114
Austin, Texas
22,

There is a very small chance of that the cell will get power but the pump will not be running.. The system should not allow it, but if it did, you still have the secondary or backup safety device, the flow switch.. The system works very well for the thousands and thousands of units out there now.. It is something that I would not worry about.

Thanks,

Jim R.
Hi Jim,

Thanks for the note, definitely not intending to be a worry wart of that issue, just have ready a lot of warnings on this forum about making sure to not power on the IntelliChlor without the pump running. Is the flow switch that you mention built into the IntelliChlor, or is that a separate item that I would have installed?

Thanks!
 

MyAZPool

Gold Supporter
Jul 3, 2018
1,434
Arizona
Sparks,
Just reiterating what Jim said. If you wire the IntelliChlor transformer to the "LOAD" side of the Filter Pump Power Relay (which is the correct method), there is little to no chance that the pump will not be running while the IntelliChlor transformer is energized. The only chance that I can imagine where that could occur, is if the pump motor fails or seizes for some reason. And that is what the flow sensor that is built into the cell is designed for (redundancy).

If the flow sensor fails at the same time the pump fails, then it either just "wasn't your day" or you have really irritated the swimming pool gods in some way. :p

You "can" have MORE control over when the IntelliChlor is actually powered by incorporating an advanced "non-standard" method of wiring the IntelliChlor transformer, that I refer to as a "jumpered" relay. Myself and a few others use this method for additional control over the IntelliChlor and in some cases heaters as well. By utilizing this method, the IntelliChlor transformer is only energized when it's own relay is energized through the use of an AUX circuit. The pump circuit must still be on, since this additional relay obtains its power from the "LOAD" side of the Filter Pump relay. Then the IntelliChlor is only "ON" when that AUX Circuit is on. For additional information regarding this "non-standard" installation method, see the following post....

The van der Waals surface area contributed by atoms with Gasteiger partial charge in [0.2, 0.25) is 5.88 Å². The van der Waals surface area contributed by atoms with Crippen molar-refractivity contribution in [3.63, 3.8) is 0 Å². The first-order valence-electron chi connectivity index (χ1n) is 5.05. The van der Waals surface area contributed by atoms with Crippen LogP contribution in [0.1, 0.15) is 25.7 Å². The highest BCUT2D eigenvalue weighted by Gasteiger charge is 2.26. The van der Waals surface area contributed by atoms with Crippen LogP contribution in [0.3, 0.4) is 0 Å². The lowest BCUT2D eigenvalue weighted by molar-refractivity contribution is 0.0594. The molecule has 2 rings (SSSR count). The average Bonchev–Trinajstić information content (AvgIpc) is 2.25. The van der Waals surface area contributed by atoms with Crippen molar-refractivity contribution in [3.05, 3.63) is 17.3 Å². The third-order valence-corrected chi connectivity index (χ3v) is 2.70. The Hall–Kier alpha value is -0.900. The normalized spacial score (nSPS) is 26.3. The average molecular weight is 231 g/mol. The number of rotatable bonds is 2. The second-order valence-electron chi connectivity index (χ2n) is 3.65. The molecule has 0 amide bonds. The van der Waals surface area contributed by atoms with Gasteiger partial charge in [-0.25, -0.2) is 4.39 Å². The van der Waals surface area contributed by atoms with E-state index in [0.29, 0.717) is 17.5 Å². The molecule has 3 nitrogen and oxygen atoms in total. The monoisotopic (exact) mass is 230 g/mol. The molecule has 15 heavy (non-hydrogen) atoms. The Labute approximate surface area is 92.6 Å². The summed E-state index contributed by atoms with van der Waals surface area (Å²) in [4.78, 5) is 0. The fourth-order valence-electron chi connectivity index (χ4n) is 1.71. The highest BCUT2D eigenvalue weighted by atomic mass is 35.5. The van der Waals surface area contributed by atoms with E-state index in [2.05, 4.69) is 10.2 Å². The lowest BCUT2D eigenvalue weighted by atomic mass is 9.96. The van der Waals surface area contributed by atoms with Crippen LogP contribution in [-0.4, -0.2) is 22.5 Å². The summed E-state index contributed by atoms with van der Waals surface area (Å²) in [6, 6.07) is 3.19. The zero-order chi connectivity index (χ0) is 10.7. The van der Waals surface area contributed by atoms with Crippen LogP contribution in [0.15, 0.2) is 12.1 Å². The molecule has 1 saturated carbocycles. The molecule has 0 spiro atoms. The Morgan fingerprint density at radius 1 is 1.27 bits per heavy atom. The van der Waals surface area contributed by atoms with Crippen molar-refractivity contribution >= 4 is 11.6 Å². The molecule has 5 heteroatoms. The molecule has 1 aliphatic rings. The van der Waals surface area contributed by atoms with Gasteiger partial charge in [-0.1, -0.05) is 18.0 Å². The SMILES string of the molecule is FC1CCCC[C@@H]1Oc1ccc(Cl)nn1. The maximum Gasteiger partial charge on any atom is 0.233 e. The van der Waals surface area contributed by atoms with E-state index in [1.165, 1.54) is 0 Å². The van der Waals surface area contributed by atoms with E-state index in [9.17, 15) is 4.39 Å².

One caveat. You will need one spare power relay in order to incorporate this method if you choose to do so.
Thanks...
r.
 

Sparks22

Well-known member
Apr 17, 2020
114
Austin, Texas
We got the forms about half put up on Saturday. Seems like a weird place to stop. Trying to get on the schedule for the excavator but they can't seem to pin down a date.

2020-08-01 15.02.23.jpg
2020-08-01 19.56.55.jpg